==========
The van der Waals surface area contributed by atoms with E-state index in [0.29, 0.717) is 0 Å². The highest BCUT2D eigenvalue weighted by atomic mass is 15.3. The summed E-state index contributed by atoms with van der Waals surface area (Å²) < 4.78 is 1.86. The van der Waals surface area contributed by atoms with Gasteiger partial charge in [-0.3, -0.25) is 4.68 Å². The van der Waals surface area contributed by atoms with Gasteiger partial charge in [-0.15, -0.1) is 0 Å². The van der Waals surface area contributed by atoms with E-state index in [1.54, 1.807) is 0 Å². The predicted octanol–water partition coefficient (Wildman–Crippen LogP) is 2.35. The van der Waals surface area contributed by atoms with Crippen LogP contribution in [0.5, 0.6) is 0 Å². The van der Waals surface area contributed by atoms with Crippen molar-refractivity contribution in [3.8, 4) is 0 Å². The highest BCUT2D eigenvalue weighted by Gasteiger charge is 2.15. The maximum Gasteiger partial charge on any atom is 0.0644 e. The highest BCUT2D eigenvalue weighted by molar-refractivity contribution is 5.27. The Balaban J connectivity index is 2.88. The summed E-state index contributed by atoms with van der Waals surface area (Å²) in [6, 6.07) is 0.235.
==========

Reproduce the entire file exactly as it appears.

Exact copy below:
The van der Waals surface area contributed by atoms with E-state index in [0.29, 0.717) is 0 Å². The highest BCUT2D eigenvalue weighted by atomic mass is 15.3. The summed E-state index contributed by atoms with van der Waals surface area (Å²) < 4.78 is 1.86. The van der Waals surface area contributed by atoms with Gasteiger partial charge in [-0.3, -0.25) is 4.68 Å². The van der Waals surface area contributed by atoms with Gasteiger partial charge in [-0.15, -0.1) is 0 Å². The van der Waals surface area contributed by atoms with E-state index in [1.54, 1.807) is 0 Å². The predicted octanol–water partition coefficient (Wildman–Crippen LogP) is 2.35. The van der Waals surface area contributed by atoms with Crippen LogP contribution in [0.5, 0.6) is 0 Å². The van der Waals surface area contributed by atoms with Crippen molar-refractivity contribution in [3.8, 4) is 0 Å². The highest BCUT2D eigenvalue weighted by Gasteiger charge is 2.15. The maximum Gasteiger partial charge on any atom is 0.0644 e. The highest BCUT2D eigenvalue weighted by molar-refractivity contribution is 5.27. The Balaban J connectivity index is 2.88. The summed E-state index contributed by atoms with van der Waals surface area (Å²) in [6, 6.07) is 0.235.